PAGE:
available." Michael Blum, M.D., medical officer
in the Food and Drug Administration's division of
anti-infective drug products. Quoted in Lewis, R.
(1995)The Rise of Antibiotic-Resistant
Infections. Available online at
http//www.fda.gov/fdac/features/795_antibio.html
11
Resistance
  • As early as 1946, scientists (including A.
    Fleming) were warning of the possible dangers of
    antibiotic-resistant bacteria
  • A few bacteria in populations that have never
    been exposed to artificial antibiotics probably
    carry alleles that give resistance to antibiotics
  • Resistance alleles can also arise by mutation
  • Resistant bacteria can use a number of mechanisms
    to overcome antibiotics

12
Mechanisms of resistance
Imipenem resistant Pseudomonas aeruginosae
Streptococcus pneumoniae resistance to penicillins
Tetracycline
MRSA penicillin binding protein PBP2A
Penicillins, Cephalosporins
Hawkey, P. M BMJ 1998317657-660
13
Evolution of resistance
  • Antibiotic use represents a strong selection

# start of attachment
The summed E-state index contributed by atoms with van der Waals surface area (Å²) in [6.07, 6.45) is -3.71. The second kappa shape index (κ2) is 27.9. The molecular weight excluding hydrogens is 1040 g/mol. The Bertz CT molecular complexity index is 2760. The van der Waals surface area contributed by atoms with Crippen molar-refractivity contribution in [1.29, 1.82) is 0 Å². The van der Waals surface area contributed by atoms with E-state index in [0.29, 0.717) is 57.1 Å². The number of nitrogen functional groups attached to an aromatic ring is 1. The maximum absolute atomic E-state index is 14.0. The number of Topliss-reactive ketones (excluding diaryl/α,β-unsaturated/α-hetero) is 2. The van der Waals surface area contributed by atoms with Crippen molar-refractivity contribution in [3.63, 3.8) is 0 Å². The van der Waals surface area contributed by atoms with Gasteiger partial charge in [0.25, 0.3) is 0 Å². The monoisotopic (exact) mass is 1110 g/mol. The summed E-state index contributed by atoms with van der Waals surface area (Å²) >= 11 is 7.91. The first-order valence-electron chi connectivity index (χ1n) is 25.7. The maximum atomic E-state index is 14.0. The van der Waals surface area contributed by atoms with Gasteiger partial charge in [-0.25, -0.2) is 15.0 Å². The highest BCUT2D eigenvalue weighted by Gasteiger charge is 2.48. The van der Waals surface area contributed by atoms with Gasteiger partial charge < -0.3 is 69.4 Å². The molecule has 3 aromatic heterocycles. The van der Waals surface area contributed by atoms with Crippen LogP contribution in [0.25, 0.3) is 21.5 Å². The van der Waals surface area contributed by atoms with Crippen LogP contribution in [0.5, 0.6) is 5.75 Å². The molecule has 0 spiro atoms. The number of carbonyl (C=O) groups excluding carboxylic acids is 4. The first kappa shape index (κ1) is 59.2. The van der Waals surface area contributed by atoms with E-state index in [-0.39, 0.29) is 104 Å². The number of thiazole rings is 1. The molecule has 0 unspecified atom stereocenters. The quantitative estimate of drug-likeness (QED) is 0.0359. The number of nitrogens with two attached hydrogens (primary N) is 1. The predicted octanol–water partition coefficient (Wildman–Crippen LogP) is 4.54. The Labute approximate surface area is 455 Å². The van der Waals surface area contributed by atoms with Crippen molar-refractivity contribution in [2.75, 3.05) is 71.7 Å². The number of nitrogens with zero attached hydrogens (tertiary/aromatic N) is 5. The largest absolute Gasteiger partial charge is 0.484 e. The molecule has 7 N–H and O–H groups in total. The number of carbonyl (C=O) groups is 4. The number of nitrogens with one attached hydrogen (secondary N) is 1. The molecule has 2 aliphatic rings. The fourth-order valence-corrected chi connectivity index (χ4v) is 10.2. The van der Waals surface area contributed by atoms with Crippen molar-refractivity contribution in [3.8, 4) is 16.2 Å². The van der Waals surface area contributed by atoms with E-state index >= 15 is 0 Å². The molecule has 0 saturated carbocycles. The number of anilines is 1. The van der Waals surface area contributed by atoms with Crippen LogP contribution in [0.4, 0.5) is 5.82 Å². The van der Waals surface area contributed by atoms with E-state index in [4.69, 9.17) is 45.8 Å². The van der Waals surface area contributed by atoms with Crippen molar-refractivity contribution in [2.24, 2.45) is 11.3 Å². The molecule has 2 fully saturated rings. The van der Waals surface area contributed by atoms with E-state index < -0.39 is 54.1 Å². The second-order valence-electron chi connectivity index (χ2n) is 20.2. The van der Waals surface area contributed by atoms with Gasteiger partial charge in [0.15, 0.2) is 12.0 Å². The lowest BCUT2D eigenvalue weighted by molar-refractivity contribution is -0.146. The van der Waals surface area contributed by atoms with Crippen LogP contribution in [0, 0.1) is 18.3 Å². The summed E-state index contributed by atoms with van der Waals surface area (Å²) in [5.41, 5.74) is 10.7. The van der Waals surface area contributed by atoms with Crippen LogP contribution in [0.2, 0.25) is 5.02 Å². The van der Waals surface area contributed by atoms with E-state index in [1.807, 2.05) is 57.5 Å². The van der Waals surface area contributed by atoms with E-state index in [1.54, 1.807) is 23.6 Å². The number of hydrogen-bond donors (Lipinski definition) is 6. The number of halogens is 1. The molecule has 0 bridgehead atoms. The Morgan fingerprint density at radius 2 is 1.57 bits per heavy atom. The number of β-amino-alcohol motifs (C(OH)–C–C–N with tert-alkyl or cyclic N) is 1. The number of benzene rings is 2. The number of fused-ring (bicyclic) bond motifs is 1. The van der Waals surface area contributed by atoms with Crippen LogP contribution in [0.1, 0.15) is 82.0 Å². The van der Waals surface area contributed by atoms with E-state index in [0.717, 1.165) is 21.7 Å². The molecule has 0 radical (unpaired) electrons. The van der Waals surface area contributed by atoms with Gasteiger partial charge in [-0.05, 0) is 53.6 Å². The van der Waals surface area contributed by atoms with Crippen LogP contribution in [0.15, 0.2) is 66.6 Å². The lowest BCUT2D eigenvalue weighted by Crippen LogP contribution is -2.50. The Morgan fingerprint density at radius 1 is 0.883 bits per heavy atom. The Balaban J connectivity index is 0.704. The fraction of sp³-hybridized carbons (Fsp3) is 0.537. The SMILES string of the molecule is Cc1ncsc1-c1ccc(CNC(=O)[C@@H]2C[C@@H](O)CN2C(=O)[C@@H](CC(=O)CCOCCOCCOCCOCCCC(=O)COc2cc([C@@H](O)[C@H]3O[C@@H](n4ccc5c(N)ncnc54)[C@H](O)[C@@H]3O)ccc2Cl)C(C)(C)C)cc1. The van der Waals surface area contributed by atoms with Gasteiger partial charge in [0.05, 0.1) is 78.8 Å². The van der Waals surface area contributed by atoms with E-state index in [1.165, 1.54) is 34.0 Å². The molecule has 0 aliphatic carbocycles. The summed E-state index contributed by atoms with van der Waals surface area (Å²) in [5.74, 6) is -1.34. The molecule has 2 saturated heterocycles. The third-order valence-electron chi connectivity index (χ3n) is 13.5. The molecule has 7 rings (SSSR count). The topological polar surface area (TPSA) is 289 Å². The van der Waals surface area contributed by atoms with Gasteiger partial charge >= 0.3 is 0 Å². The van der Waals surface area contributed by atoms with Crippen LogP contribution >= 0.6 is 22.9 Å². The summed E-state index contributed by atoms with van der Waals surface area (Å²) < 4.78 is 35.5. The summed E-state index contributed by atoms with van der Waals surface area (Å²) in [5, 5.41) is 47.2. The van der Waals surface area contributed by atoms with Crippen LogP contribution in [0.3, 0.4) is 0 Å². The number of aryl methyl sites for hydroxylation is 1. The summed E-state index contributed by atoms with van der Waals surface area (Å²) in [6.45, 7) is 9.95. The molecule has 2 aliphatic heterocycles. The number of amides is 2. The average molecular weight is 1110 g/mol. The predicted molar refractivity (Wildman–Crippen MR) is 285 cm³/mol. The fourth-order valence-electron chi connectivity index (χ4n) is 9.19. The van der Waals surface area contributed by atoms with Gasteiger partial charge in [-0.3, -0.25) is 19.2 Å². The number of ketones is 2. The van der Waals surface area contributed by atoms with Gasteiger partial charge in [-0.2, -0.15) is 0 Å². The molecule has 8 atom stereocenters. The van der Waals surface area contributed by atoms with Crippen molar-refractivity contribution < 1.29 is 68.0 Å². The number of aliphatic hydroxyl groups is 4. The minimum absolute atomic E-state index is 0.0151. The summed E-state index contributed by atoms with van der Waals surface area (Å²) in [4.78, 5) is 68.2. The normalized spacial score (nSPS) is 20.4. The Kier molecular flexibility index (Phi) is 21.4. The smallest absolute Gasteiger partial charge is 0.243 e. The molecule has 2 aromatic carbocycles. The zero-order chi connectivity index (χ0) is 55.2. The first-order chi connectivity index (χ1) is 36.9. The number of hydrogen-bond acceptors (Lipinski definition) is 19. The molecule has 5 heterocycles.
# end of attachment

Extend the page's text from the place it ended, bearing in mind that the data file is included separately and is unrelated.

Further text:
pressure
  • If a population of bacteria with a few resistant
    individuals is exposed to a lethal antibiotic,
    the susceptible bacteria will die, but the
    resistant bacteria will survive
  • In an environment with a lot of antibiotic use,
    resistance alleles spread rapidly
  • The problem is compounded by horizontal gene
    transfer and by cross-resistance

14
Horizontal transfer
  • Simple selection isnt the only means for
    resistance alleles to spread
  • Bacteria can acquire resistance genes by
    transformation, when they pick up DNA from the
    environment
  • They can also get resistance genes by
    conjugation bacterial sex, when they exchange
    plasmids